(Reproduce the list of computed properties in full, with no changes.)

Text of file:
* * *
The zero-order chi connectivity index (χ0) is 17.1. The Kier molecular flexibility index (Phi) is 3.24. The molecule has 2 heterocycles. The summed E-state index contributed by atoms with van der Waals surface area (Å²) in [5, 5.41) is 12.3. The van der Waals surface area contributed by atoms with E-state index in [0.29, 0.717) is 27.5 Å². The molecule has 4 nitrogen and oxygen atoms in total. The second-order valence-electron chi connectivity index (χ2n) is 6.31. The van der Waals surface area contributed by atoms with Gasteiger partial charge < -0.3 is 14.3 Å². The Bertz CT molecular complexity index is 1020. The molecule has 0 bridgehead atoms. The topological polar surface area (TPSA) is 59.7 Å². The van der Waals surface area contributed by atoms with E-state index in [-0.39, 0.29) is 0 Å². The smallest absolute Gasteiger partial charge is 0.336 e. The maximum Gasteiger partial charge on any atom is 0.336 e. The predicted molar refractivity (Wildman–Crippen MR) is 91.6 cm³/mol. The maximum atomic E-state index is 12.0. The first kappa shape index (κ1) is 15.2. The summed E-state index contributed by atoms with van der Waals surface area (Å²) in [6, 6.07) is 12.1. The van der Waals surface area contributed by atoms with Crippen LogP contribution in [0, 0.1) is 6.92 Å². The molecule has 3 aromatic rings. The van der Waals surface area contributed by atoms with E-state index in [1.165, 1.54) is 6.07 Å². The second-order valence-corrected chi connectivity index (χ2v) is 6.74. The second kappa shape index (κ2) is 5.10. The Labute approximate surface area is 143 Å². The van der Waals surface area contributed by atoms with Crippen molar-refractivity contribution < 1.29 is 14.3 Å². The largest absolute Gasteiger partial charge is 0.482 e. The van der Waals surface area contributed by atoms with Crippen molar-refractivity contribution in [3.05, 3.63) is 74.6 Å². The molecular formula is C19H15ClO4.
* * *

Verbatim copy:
The zero-order chi connectivity index (χ0) is 17.1. The Kier molecular flexibility index (Phi) is 3.24. The molecule has 2 heterocycles. The summed E-state index contributed by atoms with van der Waals surface area (Å²) in [5, 5.41) is 12.3. The van der Waals surface area contributed by atoms with E-state index in [0.29, 0.717) is 27.5 Å². The molecule has 4 nitrogen and oxygen atoms in total. The second-order valence-electron chi connectivity index (χ2n) is 6.31. The van der Waals surface area contributed by atoms with Gasteiger partial charge < -0.3 is 14.3 Å². The Bertz CT molecular complexity index is 1020. The molecule has 0 bridgehead atoms. The topological polar surface area (TPSA) is 59.7 Å². The van der Waals surface area contributed by atoms with E-state index in [-0.39, 0.29) is 0 Å². The smallest absolute Gasteiger partial charge is 0.336 e. The maximum Gasteiger partial charge on any atom is 0.336 e. The predicted molar refractivity (Wildman–Crippen MR) is 91.6 cm³/mol. The maximum atomic E-state index is 12.0. The first kappa shape index (κ1) is 15.2. The summed E-state index contributed by atoms with van der Waals surface area (Å²) in [6, 6.07) is 12.1. The van der Waals surface area contributed by atoms with Crippen LogP contribution in [0, 0.1) is 6.92 Å². The molecule has 3 aromatic rings. The van der Waals surface area contributed by atoms with E-state index in [1.165, 1.54) is 6.07 Å². The second-order valence-corrected chi connectivity index (χ2v) is 6.74. The second kappa shape index (κ2) is 5.10. The Labute approximate surface area is 143 Å². The van der Waals surface area contributed by atoms with Crippen molar-refractivity contribution < 1.29 is 14.3 Å². The largest absolute Gasteiger partial charge is 0.482 e. The van der Waals surface area contributed by atoms with Crippen molar-refractivity contribution in [3.05, 3.63) is 74.6 Å². The molecular formula is C19H15ClO4.